Dollar Bulls Tremble as Fed Hike Bets Pushed Deeper Into 2017By
Futures signal less than 40% chance of rate increase this year
‘It’s hard to be bullish’ on the greenback, SocGen says
Dollar bulls banking on a Federal Reserve interest-rate increase this year are finding nothing but frustration in the latest economic data.
An index measuring the greenback was near its weakest level in a month, upending speculators who increased futures wagers on the U.S. currency as of last week to the highest since February.
Their stance is proving vulnerable, with a report Monday showing U.S. manufacturing cooled in July, while data at the end of last week indicated second-quarter U.S. gross domestic product expanded at less than half the median forecast. The signs of weakness led traders to push bets on a Fed rate boost deeper into next year.
"How can the Fed be raising rates -- ain’t no growth, that’s the bottom line," said David Bloom, London-based head of global currency strategy at HSBC Holdings Plc. The weak GDP number "completely changed the whole month for the dollar." Bloom forecasts the greenback will drop to 95 yen per dollar by year-end, the weakest since 2013.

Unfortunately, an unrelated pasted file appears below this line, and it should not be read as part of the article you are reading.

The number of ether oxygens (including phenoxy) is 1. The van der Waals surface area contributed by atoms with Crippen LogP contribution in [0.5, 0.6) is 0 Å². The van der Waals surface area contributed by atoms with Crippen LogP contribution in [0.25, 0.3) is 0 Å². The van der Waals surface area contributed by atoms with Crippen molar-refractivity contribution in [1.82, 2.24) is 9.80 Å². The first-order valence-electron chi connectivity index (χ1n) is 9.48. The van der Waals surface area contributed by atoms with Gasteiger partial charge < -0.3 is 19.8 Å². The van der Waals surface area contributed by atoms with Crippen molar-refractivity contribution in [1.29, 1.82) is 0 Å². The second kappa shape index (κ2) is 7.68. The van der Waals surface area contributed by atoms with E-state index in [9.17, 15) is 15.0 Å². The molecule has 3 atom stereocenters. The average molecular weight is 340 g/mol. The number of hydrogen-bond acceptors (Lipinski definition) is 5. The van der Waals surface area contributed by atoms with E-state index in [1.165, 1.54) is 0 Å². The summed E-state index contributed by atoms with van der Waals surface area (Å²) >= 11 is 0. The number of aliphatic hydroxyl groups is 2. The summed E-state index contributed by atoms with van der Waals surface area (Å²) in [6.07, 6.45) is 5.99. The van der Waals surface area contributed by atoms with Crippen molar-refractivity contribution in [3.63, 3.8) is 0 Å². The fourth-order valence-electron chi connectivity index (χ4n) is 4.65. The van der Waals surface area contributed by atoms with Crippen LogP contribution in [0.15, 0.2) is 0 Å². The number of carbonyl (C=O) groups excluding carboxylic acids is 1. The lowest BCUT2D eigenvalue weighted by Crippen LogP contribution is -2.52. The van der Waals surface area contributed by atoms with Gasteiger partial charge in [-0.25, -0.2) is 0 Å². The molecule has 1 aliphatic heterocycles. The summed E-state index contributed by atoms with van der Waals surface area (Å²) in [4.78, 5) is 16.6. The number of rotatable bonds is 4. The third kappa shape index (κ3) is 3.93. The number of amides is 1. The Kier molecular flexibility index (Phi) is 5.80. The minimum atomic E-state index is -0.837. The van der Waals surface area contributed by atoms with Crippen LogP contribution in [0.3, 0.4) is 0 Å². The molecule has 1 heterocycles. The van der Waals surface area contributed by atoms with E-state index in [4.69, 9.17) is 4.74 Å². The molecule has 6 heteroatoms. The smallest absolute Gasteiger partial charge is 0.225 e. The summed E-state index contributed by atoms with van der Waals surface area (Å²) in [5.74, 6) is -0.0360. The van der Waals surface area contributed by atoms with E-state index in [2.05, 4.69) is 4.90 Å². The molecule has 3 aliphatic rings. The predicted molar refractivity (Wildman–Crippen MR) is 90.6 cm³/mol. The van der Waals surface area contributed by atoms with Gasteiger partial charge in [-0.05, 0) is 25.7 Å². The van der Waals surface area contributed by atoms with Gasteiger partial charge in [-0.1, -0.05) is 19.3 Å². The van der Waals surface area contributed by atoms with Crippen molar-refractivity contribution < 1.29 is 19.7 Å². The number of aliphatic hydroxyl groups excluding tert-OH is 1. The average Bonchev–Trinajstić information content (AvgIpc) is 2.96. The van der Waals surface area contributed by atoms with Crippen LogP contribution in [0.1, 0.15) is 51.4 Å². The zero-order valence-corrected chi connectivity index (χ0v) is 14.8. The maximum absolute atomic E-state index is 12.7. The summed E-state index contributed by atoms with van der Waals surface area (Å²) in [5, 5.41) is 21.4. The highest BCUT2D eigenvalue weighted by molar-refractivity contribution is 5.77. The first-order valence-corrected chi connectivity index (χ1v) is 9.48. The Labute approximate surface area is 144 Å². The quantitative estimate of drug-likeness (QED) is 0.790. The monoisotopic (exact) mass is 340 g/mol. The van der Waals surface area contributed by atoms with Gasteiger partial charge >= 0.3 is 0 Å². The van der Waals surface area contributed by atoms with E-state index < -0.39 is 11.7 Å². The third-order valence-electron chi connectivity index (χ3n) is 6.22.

The Bloomberg dollar gauge rose 0.3 percent as of 5 p.m. New York time, after sliding 1.3 percent Friday and touching its lowest since July 1. The U.S. currency was little changed at $1.1161 per euro. It rose 0.3 percent to 102.39 yen, after tumbling 3.1 percent Friday.
Morgan Stanley warned the worst is still to come for the greenback as the economy deteriorates, while Societe Generale SA said "awful" second-quarter economic growth is skewing the outlook for a stronger dollar.
The dollar strengthened in early July as stronger-than-expected data on jobs, retail sales and industrial production fueled speculation the Fed would raise rates sooner rather than later. Investors’ focus is set to turn to payrolls data to be released Aug. 5 for clues on the state of the economy and the pace of Fed tightening. New York Fed President William Dudley said Monday it’s “premature” to price out rate hikes this year.
"It’s hard to be bullish" on the dollar, Kit Juckes, a global strategist in London at SocGen, wrote in a note to clients. "The U.S. Q2 GDP data were awful."
Hedge funds and other large speculators increased bullish bets on the dollar in the futures market to a net long of almost 150,000 contracts in the week ended July 26, the most since February.
Futures signal less than a 40 percent likelihood of higher U.S. rates by year-end. That’s down from a 49 percent probability on July 26. The first month where traders see better-than-even odds for an increase has been pushed to June 2017, from February on July 26.
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